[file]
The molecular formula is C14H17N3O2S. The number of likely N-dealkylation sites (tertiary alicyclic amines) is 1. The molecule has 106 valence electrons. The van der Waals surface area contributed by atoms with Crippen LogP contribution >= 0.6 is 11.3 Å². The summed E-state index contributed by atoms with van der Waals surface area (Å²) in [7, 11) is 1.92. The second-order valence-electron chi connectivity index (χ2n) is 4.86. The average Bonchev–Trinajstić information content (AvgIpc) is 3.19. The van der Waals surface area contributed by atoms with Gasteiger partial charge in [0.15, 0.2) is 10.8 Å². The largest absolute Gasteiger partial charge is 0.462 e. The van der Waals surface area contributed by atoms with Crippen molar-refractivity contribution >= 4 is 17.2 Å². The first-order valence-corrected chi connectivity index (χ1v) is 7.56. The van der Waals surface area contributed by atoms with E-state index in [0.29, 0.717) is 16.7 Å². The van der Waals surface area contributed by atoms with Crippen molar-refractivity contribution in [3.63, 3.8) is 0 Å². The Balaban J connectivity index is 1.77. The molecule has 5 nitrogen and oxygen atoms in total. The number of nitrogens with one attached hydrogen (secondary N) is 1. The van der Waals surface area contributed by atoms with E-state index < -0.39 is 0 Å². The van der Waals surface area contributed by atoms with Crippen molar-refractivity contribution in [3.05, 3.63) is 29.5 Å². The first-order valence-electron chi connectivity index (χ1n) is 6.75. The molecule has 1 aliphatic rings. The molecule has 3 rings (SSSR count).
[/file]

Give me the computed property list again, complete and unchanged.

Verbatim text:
The molecular formula is C14H17N3O2S. The number of likely N-dealkylation sites (tertiary alicyclic amines) is 1. The molecule has 106 valence electrons. The van der Waals surface area contributed by atoms with Crippen LogP contribution >= 0.6 is 11.3 Å². The summed E-state index contributed by atoms with van der Waals surface area (Å²) in [7, 11) is 1.92. The second-order valence-electron chi connectivity index (χ2n) is 4.86. The average Bonchev–Trinajstić information content (AvgIpc) is 3.19. The van der Waals surface area contributed by atoms with Gasteiger partial charge in [0.15, 0.2) is 10.8 Å². The largest absolute Gasteiger partial charge is 0.462 e. The van der Waals surface area contributed by atoms with Crippen molar-refractivity contribution >= 4 is 17.2 Å². The first-order valence-corrected chi connectivity index (χ1v) is 7.56. The van der Waals surface area contributed by atoms with E-state index in [0.29, 0.717) is 16.7 Å². The van der Waals surface area contributed by atoms with Crippen molar-refractivity contribution in [3.63, 3.8) is 0 Å². The Balaban J connectivity index is 1.77. The molecule has 5 nitrogen and oxygen atoms in total. The number of nitrogens with one attached hydrogen (secondary N) is 1. The van der Waals surface area contributed by atoms with E-state index < -0.39 is 0 Å². The van der Waals surface area contributed by atoms with Crippen molar-refractivity contribution in [3.05, 3.63) is 29.5 Å². The first-order valence-electron chi connectivity index (χ1n) is 6.75. The molecule has 1 aliphatic rings. The molecule has 3 rings (SSSR count).